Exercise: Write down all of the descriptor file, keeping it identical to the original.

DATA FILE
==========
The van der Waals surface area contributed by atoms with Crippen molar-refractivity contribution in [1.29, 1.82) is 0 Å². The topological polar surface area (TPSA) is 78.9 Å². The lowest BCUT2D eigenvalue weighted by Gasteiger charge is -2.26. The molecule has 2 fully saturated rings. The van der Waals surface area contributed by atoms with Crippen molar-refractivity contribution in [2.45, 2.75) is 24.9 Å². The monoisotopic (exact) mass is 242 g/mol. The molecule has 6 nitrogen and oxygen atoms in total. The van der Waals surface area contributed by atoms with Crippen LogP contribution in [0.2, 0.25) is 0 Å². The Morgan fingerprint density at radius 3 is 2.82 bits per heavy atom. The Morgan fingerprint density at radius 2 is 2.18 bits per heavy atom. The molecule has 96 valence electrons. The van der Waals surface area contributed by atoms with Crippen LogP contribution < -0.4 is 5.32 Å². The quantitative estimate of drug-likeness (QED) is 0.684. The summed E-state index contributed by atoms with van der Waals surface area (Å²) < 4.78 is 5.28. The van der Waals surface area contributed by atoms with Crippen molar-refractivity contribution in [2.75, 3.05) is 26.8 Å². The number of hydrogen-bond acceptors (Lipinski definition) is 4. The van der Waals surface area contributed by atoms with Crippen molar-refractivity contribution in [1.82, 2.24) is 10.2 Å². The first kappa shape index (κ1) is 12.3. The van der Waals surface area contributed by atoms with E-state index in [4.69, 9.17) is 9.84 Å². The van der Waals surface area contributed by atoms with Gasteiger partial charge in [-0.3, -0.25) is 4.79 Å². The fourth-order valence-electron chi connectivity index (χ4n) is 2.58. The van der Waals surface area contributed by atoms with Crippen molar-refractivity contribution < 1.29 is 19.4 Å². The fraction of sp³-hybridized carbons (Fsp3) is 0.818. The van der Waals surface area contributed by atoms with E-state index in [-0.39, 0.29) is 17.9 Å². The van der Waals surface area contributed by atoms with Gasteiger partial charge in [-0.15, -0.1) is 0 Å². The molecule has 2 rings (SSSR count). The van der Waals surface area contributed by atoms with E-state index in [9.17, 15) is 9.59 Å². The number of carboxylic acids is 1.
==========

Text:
The van der Waals surface area contributed by atoms with Crippen molar-refractivity contribution in [1.29, 1.82) is 0 Å². The topological polar surface area (TPSA) is 78.9 Å². The lowest BCUT2D eigenvalue weighted by Gasteiger charge is -2.26. The molecule has 2 fully saturated rings. The van der Waals surface area contributed by atoms with Crippen molar-refractivity contribution in [2.45, 2.75) is 24.9 Å². The monoisotopic (exact) mass is 242 g/mol. The molecule has 6 nitrogen and oxygen atoms in total. The van der Waals surface area contributed by atoms with Crippen LogP contribution in [0.2, 0.25) is 0 Å². The Morgan fingerprint density at radius 3 is 2.82 bits per heavy atom. The Morgan fingerprint density at radius 2 is 2.18 bits per heavy atom. The molecule has 96 valence electrons. The van der Waals surface area contributed by atoms with Crippen LogP contribution < -0.4 is 5.32 Å². The quantitative estimate of drug-likeness (QED) is 0.684. The summed E-state index contributed by atoms with van der Waals surface area (Å²) < 4.78 is 5.28. The van der Waals surface area contributed by atoms with Crippen molar-refractivity contribution in [2.75, 3.05) is 26.8 Å². The number of hydrogen-bond acceptors (Lipinski definition) is 4. The van der Waals surface area contributed by atoms with Crippen molar-refractivity contribution in [1.82, 2.24) is 10.2 Å². The first kappa shape index (κ1) is 12.3. The van der Waals surface area contributed by atoms with E-state index in [4.69, 9.17) is 9.84 Å². The van der Waals surface area contributed by atoms with Gasteiger partial charge in [-0.3, -0.25) is 4.79 Å². The fourth-order valence-electron chi connectivity index (χ4n) is 2.58. The van der Waals surface area contributed by atoms with Crippen molar-refractivity contribution < 1.29 is 19.4 Å². The fraction of sp³-hybridized carbons (Fsp3) is 0.818. The van der Waals surface area contributed by atoms with E-state index in [-0.39, 0.29) is 17.9 Å². The van der Waals surface area contributed by atoms with Gasteiger partial charge in [-0.15, -0.1) is 0 Å². The molecule has 2 rings (SSSR count). The van der Waals surface area contributed by atoms with E-state index in [9.17, 15) is 9.59 Å². The number of carboxylic acids is 1.